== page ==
by Michael Werneburg
Last Tuesday, I lost my job during a restructuring at PortfolioAid, a compliance solutions firm.
Only, it was never just a job. This was an experience lived, rather than a job worked. I was there as it grew from fifteen people to nearly forty-five, and from one client in production then to ten by the end of this year.
My role was to rewire our processes for delivering software and hosting the service, so that we could play by the rules in our heavily regulated market. Hosting vast amounts of financial data on behalf of large investment firms, and supporting a material management function, we were material to our clients' regulators and as such had to undergo rigorous third party audits. The learning curve was great, and it was a rewarding body of work. I'd like to thank the President for his unwavering support.
To my mind, the best thing about implementing 60+ process areas was that we were improving the day-to-day experience of the people involved. When you've got consistent processes you spend a lot less time running around getting answers, you do less rework, and you're better able to serve your clients. Consistently serving your clients across all points of contact is important.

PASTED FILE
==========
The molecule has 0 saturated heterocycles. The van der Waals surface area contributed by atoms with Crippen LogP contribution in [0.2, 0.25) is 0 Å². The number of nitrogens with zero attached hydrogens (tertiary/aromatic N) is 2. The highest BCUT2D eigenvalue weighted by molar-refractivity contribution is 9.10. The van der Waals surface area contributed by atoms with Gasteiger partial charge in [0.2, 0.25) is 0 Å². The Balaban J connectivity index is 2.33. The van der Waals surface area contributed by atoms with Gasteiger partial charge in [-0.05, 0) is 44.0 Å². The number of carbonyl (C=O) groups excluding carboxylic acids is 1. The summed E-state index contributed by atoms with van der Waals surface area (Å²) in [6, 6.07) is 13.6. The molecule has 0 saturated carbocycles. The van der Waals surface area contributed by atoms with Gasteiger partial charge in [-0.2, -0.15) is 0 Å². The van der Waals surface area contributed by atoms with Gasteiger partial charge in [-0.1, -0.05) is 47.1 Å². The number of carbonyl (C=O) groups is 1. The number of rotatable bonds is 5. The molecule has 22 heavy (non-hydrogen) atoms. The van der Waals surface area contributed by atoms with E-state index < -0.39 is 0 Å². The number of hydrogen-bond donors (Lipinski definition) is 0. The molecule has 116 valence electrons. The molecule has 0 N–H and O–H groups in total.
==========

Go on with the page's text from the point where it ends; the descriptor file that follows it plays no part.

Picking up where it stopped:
That's what I documented in the dissertation for my masters degree, anyway. PortfolioAid's case served as the core of a year-long study in which I polled and interviewed the management team of PortfolioAid, and polled six other firms. I shared the results with some colleagues and was invited to speak of PortfolioAid's risk practices at conferences in Canada in the US. I was also asked to join an industry association's committee on vendor cyber security, and to join the board of a professional association as a result. It was a rewarding chain of events.
As much as I may have learned on the job, it was also a distinct pleasure to find myself mentoring younger leaders in the firm. I worked with some very sharp up-and-comers, and hope I may have in some way helped. I think this will be the biggest adjustment, in no longer being connected to that second family.
Now I find myself freshly unemployed in a world of swirling uncertainty. I'm by no means the only one to lose a job this past week – I quickly learned of layoffs in progress in IT at a giant retailer, at two banks, a cloud services provider, and an energy company. One of the people I first reached out to lost his job the day after I did. But I've been through it before, and know I'll bounce back. It's an interesting time to have the opportunity to look around: "work" is transforming on many fronts; even globalization is going through a rough patch.
Who knows what's going to happen. I can't wait.